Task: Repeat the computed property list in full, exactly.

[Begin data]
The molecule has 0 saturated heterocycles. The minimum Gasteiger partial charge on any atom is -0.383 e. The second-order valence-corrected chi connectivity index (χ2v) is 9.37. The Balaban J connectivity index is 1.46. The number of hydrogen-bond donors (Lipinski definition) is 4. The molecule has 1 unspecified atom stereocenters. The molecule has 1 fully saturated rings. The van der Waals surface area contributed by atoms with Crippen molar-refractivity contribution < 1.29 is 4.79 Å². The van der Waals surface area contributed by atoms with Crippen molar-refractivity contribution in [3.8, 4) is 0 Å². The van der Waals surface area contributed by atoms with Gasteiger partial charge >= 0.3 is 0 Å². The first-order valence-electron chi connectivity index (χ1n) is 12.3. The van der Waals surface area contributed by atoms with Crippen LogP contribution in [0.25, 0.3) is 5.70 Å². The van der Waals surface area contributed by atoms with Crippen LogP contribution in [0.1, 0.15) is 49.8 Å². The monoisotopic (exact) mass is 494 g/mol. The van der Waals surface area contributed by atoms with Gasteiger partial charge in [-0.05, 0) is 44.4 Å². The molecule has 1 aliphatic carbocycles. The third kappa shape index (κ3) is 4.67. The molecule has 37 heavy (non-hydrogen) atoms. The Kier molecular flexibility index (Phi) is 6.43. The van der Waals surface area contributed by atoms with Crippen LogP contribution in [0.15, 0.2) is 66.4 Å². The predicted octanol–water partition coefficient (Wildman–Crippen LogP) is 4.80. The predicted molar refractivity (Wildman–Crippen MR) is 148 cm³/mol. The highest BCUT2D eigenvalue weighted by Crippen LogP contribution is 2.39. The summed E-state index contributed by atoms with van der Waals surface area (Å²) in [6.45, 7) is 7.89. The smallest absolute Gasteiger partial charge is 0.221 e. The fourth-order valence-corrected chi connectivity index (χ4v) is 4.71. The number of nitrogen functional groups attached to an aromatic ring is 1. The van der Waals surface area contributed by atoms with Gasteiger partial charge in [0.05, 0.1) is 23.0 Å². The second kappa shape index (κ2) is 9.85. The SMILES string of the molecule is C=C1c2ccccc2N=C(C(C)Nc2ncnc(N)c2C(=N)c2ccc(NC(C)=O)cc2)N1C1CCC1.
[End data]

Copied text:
The molecule has 0 saturated heterocycles. The minimum Gasteiger partial charge on any atom is -0.383 e. The second-order valence-corrected chi connectivity index (χ2v) is 9.37. The Balaban J connectivity index is 1.46. The number of hydrogen-bond donors (Lipinski definition) is 4. The molecule has 1 unspecified atom stereocenters. The molecule has 1 fully saturated rings. The van der Waals surface area contributed by atoms with Crippen molar-refractivity contribution < 1.29 is 4.79 Å². The van der Waals surface area contributed by atoms with Crippen molar-refractivity contribution in [3.8, 4) is 0 Å². The van der Waals surface area contributed by atoms with Gasteiger partial charge >= 0.3 is 0 Å². The first-order valence-electron chi connectivity index (χ1n) is 12.3. The van der Waals surface area contributed by atoms with Crippen LogP contribution in [0.25, 0.3) is 5.70 Å². The van der Waals surface area contributed by atoms with Crippen LogP contribution in [0.1, 0.15) is 49.8 Å². The monoisotopic (exact) mass is 494 g/mol. The van der Waals surface area contributed by atoms with Gasteiger partial charge in [-0.05, 0) is 44.4 Å². The molecule has 1 aliphatic carbocycles. The third kappa shape index (κ3) is 4.67. The molecule has 37 heavy (non-hydrogen) atoms. The Kier molecular flexibility index (Phi) is 6.43. The van der Waals surface area contributed by atoms with Crippen LogP contribution in [0.15, 0.2) is 66.4 Å². The predicted octanol–water partition coefficient (Wildman–Crippen LogP) is 4.80. The predicted molar refractivity (Wildman–Crippen MR) is 148 cm³/mol. The highest BCUT2D eigenvalue weighted by Crippen LogP contribution is 2.39. The summed E-state index contributed by atoms with van der Waals surface area (Å²) in [6.45, 7) is 7.89. The smallest absolute Gasteiger partial charge is 0.221 e. The fourth-order valence-corrected chi connectivity index (χ4v) is 4.71. The number of nitrogen functional groups attached to an aromatic ring is 1. The van der Waals surface area contributed by atoms with Gasteiger partial charge in [0.05, 0.1) is 23.0 Å². The second kappa shape index (κ2) is 9.85. The SMILES string of the molecule is C=C1c2ccccc2N=C(C(C)Nc2ncnc(N)c2C(=N)c2ccc(NC(C)=O)cc2)N1C1CCC1.